In early 2011, as labor occupied the Wisconsin capital and teachers struck against a proposed anti-labor law, the ISO declared “The End of the One-Sided Class War.” Technically, many in the ISO would argue that this simply means that workers are fighting back at some level and not simply taking defeats without a battle, but this triumphal proclamation is clearly code for “the decisive labor struggle that we have been waiting for.” In other words, “The Big Bang.” But the Wisconsin battle went down in defeat–out-maneuvered by Republican Governor Scott Walker and then demobilized by the Democratic Party and the labor unions. While there have been continued labor struggles–such as the longshore workers in Longview, WA, and the Chicago teachers–this triumphal proclamation seems to have come a bit too early. On the other hand, it was recently suggested that the one-sided class war may be ending yet again.
The ISO’s formal analysis of the labor movement is that it will not succeed until there are a sufficient number of rank-and-file radicals and militants who can challenge the conservative union leadership. It will need to challenge anti-labor laws and risk having people go to jail, in spite of injunctions against picketing, not to mention actually shutting down production. And yet this analysis goes out the window once there is a sufficiently large strike, as evidenced by their proclamation around the Democratic Party-led battle in Wisconsin. Suddenly, the turning point is here, even though a radical, rank-and-file alternative has not yet been built.
Why does this analysis go out the window? The answer is that internally the ISO needs to rally the morale of its membership and these battles are a convenient propaganda tool for recruiting the uninitiated. “Look,” they say, “workers can fight can back!” With the troops rallied, a whole new wave of recruitment is expected and sometimes achieved. Those who disagree with this starry-eyed assessment are labelled as cynics who do not see the new opportunities. But once the “opportunities” slip away, the cynics are never given credit for predicting how limited the opportunities really were.
If, as they say, economists have predicted nine of the last five recessions, the ISO has predicted ten of the last zero decisive turning points in working-class struggle. They may have been mistaken, but the mistakes were methodical, and since the method never changes the “mistakes” will predictably continue. They are not mistakes but rather an organized consequence of the method. They will predict the next several “turning points” as well, in spite of the objective conditions and very thoughtful analytic skills of many of their leading members, but will do so because of the needs of the organization to send their comrades into recruitment mode.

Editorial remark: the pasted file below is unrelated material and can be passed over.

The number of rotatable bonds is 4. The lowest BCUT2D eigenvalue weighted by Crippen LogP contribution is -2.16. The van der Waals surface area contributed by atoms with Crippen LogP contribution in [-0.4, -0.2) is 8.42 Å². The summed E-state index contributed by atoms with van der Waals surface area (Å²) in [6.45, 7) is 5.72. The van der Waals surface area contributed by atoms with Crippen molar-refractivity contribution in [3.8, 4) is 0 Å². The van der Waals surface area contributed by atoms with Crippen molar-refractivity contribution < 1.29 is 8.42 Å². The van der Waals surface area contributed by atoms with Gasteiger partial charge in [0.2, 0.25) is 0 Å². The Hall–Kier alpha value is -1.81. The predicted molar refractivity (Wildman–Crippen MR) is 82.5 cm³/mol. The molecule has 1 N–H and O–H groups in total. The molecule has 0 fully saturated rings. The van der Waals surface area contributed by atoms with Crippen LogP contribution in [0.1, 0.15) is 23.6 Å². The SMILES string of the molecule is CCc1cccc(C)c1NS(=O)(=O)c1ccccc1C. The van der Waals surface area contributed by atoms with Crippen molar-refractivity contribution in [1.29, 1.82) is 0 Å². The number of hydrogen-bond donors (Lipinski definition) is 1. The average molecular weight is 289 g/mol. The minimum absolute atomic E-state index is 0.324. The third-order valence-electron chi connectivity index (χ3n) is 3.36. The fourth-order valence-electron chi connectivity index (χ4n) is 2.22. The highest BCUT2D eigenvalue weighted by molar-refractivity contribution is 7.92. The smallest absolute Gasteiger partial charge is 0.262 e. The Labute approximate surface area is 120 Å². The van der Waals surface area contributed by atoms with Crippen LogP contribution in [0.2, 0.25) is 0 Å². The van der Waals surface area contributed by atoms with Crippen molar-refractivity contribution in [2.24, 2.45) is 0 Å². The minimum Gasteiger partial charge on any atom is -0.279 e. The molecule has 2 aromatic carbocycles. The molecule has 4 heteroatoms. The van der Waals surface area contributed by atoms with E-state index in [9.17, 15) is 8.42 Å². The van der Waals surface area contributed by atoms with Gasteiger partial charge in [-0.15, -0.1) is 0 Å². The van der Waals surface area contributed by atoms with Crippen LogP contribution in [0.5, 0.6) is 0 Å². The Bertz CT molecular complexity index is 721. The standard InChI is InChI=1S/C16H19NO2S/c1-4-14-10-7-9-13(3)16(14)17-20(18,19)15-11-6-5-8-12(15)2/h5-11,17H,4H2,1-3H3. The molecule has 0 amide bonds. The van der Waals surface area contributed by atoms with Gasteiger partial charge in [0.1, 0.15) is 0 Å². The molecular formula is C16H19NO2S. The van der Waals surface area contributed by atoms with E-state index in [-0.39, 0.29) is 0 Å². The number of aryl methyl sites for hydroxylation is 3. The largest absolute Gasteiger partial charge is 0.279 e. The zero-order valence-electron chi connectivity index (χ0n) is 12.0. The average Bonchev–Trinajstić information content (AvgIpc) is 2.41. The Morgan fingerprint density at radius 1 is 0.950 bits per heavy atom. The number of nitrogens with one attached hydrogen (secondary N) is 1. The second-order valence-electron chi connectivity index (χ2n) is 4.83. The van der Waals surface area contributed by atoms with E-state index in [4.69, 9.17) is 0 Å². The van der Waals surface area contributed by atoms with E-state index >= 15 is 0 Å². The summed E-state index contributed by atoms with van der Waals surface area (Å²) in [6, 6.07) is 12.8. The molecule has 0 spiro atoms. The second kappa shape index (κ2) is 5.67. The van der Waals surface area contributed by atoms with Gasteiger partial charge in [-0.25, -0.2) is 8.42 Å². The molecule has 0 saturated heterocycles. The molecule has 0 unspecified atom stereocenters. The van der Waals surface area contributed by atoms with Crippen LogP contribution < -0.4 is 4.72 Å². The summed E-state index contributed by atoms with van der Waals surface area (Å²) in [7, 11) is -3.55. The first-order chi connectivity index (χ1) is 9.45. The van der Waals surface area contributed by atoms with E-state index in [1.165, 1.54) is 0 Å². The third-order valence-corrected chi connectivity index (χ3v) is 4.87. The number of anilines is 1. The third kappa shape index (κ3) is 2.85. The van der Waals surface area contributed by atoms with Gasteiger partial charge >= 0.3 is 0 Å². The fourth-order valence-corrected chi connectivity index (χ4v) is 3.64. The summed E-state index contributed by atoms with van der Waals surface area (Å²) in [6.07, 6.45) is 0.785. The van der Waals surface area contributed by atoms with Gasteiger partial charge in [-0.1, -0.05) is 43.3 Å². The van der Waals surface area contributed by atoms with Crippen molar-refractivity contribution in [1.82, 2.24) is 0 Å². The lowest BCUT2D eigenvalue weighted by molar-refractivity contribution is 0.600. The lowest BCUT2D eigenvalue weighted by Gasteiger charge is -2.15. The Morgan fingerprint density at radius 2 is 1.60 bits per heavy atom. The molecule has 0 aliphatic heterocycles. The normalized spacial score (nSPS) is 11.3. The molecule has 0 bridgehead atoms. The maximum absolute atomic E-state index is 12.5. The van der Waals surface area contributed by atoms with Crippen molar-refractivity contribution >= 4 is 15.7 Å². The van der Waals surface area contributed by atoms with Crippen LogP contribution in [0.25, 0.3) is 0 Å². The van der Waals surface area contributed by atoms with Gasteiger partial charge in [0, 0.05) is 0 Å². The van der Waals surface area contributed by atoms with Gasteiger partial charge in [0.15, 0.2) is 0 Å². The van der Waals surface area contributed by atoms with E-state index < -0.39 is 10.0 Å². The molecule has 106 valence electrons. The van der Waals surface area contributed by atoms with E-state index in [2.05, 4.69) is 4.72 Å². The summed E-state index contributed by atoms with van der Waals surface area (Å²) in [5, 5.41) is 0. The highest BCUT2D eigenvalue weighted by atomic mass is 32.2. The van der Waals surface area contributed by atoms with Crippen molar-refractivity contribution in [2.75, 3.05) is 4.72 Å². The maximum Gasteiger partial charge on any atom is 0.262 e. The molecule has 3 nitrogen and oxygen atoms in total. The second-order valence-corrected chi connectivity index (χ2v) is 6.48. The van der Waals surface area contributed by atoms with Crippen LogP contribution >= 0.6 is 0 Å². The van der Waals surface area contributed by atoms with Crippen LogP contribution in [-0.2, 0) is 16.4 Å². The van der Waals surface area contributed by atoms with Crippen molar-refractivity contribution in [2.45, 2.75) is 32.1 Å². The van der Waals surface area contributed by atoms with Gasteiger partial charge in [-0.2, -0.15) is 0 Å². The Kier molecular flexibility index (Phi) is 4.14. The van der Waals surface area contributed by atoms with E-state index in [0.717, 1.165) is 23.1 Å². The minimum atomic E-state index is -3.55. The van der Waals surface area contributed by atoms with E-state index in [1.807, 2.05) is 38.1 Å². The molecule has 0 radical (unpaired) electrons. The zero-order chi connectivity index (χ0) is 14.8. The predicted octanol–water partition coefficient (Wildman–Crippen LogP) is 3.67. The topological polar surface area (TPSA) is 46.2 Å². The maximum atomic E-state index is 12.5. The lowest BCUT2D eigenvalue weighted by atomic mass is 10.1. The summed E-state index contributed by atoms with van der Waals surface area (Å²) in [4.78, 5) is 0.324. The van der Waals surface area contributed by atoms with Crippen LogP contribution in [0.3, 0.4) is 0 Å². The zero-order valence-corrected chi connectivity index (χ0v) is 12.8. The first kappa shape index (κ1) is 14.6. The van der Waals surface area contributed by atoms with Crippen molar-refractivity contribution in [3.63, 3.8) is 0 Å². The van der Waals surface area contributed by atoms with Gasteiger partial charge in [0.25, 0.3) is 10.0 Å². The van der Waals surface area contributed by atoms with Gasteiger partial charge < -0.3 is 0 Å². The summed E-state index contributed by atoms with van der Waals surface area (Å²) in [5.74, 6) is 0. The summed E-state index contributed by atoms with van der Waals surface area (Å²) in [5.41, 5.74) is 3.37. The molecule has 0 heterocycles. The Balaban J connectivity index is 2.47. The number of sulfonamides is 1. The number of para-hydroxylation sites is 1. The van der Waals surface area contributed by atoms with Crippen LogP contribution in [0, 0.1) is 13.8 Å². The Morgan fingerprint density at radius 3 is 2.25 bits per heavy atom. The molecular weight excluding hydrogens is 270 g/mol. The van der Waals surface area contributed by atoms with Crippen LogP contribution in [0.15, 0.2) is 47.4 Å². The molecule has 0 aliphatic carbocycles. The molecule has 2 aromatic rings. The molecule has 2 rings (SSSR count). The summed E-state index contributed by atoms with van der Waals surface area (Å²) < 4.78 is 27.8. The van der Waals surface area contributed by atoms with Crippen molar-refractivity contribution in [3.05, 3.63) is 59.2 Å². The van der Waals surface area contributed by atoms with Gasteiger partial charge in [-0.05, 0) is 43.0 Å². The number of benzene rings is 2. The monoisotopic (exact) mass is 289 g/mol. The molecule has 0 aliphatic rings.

In this way, the tail clearly wags the dog. The ISO is so desperate for a mass struggle to break out–and why shouldn’t they be?–that their analysis ends up being filtered through the lens of the needs of the organization. Is it a problem that the Wisconsin capitol occupation was led by the Democratic Party? No, goes the unspoken logic, these events show that struggle is possible and that is all that matters. The analysis of current events flows from there–rather than relying on an understanding of liberalism and union leaders as playing a role that will consistently sell out the movement, the ISO constantly falls back on simply using these events merely to excite its base. The problems with this approach should be obvious, although the fact that this occurrs is completely unconscious to ISO members. They are not trying to provide cover for these liberal forces, but this sort of uncritical triumphalism inevitably does.
It is this strategy of declaring “opportunities” that is cynical, not the “cynics” who refuse to lie to their own comrades year after year and refuse to be browbeaten into going along with a message that experience has taught them not to believe. It is this strategy which is, in fact, training people to be cynical, not the tendencies of these comrades who simply want to look reality in the face.
But year after year, these same issues arise. Why? Because it is inherent in the ISO’s recruitment strategy, which is the lifeblood of the organization, and it works. A few people will eventually join and all the discord will fall by the wayside.
If the ISO does not grow it will shrink. Members will–and have–become disillusioned by the infeasibility of the project and stagnation will–and does–lead to members leaving. Such stagnation/regression makes the project even more unlikely. But a few good meetings and a few new recruits does wonders for morale–or at least help some pretend to temporarily boost their morale–and of course the best way to do this is by appealing to young people and college students.